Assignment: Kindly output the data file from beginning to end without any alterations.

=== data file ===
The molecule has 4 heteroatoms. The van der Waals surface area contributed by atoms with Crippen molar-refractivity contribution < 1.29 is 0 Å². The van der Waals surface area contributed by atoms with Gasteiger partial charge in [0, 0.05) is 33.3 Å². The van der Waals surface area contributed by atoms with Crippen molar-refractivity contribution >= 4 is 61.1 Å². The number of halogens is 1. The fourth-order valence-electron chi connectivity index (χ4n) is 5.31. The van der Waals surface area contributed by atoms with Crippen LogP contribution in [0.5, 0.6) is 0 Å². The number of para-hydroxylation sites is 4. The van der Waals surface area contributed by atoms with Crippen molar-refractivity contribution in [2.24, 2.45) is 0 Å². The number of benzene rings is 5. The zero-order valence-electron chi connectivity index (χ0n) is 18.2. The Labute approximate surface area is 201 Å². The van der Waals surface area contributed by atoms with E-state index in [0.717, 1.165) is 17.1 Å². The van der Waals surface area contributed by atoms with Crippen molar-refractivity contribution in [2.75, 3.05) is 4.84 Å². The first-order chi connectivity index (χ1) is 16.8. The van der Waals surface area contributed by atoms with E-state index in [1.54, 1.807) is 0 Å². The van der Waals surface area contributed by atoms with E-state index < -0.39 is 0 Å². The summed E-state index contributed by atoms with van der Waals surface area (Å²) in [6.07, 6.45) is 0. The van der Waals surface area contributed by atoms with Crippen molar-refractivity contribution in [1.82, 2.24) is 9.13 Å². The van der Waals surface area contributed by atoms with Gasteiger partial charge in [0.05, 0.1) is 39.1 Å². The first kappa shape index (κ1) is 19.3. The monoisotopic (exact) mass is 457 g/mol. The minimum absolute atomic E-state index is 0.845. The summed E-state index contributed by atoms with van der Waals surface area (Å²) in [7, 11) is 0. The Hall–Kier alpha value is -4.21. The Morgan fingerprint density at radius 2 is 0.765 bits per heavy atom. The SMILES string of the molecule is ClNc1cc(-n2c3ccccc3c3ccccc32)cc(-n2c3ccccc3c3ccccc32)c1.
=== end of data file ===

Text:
The molecule has 4 heteroatoms. The van der Waals surface area contributed by atoms with Crippen molar-refractivity contribution < 1.29 is 0 Å². The van der Waals surface area contributed by atoms with Gasteiger partial charge in [0, 0.05) is 33.3 Å². The van der Waals surface area contributed by atoms with Crippen molar-refractivity contribution >= 4 is 61.1 Å². The number of halogens is 1. The fourth-order valence-electron chi connectivity index (χ4n) is 5.31. The van der Waals surface area contributed by atoms with Crippen LogP contribution in [0.5, 0.6) is 0 Å². The number of para-hydroxylation sites is 4. The van der Waals surface area contributed by atoms with Crippen molar-refractivity contribution in [2.24, 2.45) is 0 Å². The number of benzene rings is 5. The zero-order valence-electron chi connectivity index (χ0n) is 18.2. The Labute approximate surface area is 201 Å². The van der Waals surface area contributed by atoms with E-state index in [0.717, 1.165) is 17.1 Å². The van der Waals surface area contributed by atoms with Crippen molar-refractivity contribution in [2.75, 3.05) is 4.84 Å². The first-order chi connectivity index (χ1) is 16.8. The van der Waals surface area contributed by atoms with E-state index in [1.54, 1.807) is 0 Å². The van der Waals surface area contributed by atoms with E-state index < -0.39 is 0 Å². The summed E-state index contributed by atoms with van der Waals surface area (Å²) in [6.07, 6.45) is 0. The van der Waals surface area contributed by atoms with Crippen molar-refractivity contribution in [1.82, 2.24) is 9.13 Å². The van der Waals surface area contributed by atoms with Gasteiger partial charge in [0.05, 0.1) is 39.1 Å². The first kappa shape index (κ1) is 19.3. The monoisotopic (exact) mass is 457 g/mol. The minimum absolute atomic E-state index is 0.845. The summed E-state index contributed by atoms with van der Waals surface area (Å²) in [7, 11) is 0. The Hall–Kier alpha value is -4.21. The Morgan fingerprint density at radius 2 is 0.765 bits per heavy atom. The SMILES string of the molecule is ClNc1cc(-n2c3ccccc3c3ccccc32)cc(-n2c3ccccc3c3ccccc32)c1.